Friday, September 29, 2006

Martin Kelly on blogging

The minor spat between myself and Richard North appears to have either set off or coincided with one of those seams of blogtastic navel-gazing wherein we writers examine our... er... raison de blog, if you like.

What I have been struck by is the fact that everyone who has written such a piece has done so in their own idiosyncratic style: Chris Dillow and Matt Sinclair were typically analytical, each producing their own externalised theories on the subject; The Longrider was forthright but quite controlled; Carpsio and the Reactionary Snob were as vitriolic as if they had been personally insulted (which they probably felt that they were).

The latest to comment is the occasional poster at The Kitchen, Martin Kelly, a man who churns out an immense amount of writing—probably more, even, than myself and certainly better researched—concentrating on immigration and its effects. He is almost an anti-Worstall, pointing out time and again why unfettered immigration is not the best thing to happen from either an economic or social point of view: I read the vast majority of his output every day and his is the blog that I turn to whenever I want to consider what the downsides of the free market—especially in people—might be. His lawyerly heritage is inherent in every substantial post that he writes and he, too, has responded to the blog discussion in his own style.
Although it is pretty much an unstoppable force, blogging has risks - the principal one of which is the personality of bloggers.

Bloggers are not pack animals. We are private individuals with financial commitments who dare to tell the world what we think - a daily act of suicidal recklessness. We have no shareholders to bail us out when we make mistakes. Repelling my potential opponent in litigation was as easy as swatting a fly - but I would be much more windy about telling the authorities that it's actually me who writes this blog.

We are all, I think, wary of being linked too intimately with our online writings, even to the extent of creating online personas and alter egos in order to diguise our true identities. A great deal, though by no means all, of this is to do with the financial risks that we run, either through being sued for libel or through having to choose between our job and our blog.

Martin also left a comment on that Mike Ion article (that I fisked a couple of days ago) stating the following:
The harsh reality of the Internet era is that it is not only the mainstream media but also those in government who are petrified of it; the central regulation and flow of information, the very means by which all states keep control, has been truly abolished at precisely the same time that Western governments have reached depths of authoritarianism never before reached in peacetime...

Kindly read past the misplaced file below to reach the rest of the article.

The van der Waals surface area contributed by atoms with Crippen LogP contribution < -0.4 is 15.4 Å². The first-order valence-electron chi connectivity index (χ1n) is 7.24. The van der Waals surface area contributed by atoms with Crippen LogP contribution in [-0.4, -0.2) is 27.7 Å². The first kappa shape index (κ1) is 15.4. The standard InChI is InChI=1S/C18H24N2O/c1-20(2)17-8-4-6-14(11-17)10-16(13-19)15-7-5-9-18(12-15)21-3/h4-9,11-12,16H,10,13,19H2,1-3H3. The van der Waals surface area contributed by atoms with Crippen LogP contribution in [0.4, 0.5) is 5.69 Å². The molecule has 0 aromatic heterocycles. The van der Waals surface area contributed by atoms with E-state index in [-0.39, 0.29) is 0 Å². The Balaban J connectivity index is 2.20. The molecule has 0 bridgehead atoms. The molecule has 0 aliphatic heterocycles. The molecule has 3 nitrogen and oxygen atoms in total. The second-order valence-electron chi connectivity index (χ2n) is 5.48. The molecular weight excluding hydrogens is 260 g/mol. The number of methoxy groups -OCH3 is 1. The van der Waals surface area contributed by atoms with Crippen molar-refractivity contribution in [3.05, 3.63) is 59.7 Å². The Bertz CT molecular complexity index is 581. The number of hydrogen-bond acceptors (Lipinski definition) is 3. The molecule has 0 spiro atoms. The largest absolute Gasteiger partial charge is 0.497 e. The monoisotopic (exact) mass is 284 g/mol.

Again, this was something that I touched on in this post when I wrote:
And the blogosphere is growing; Cameron must understand how it works because, by the time that he gets elected, many more people will be getting their news and opinions from blogs. The standard government spin, the tame press and the bland press releases simply won't work anymore: the government will be held to scrutiny by thousands of people whose jobs don't depend on being able to get tidbits fed to them by obliging ministers, or being able to get an interview with the Junior Minister for Paperclips's Assistant Secretary.

I, of course, had not fmade the leap to one of the logical follow-ups: Martin obliges.
When we blog we assume the duties of journalists with few of the perks. One of them is our almost complete lack of accountability. When the revolution spreads government will not encourage blogging but will fear it - and what happens that day is what's to be opposed, because,
"Beware of Greeks bearing gifts; and beware of politicians who say they want to protect the public in the aftermath of the very first big story that a blogger gets wrong and which has tragic consequences.
The day of the licensed blogger may not be far behind."

Just a thought...

Let us hope that, by the time that anyone contemplates such a thing (and, of course, finds a way to implement it), the power of the blogosphere is greatly enhanced. Or we can, of course, hope for a truly libertarian government.

Anyway, let us leave this navel-gazing scene: I noticed that Polly sneaked another article out on Wednesday and she's be at it again tomorrow. Time to play some puerile games!

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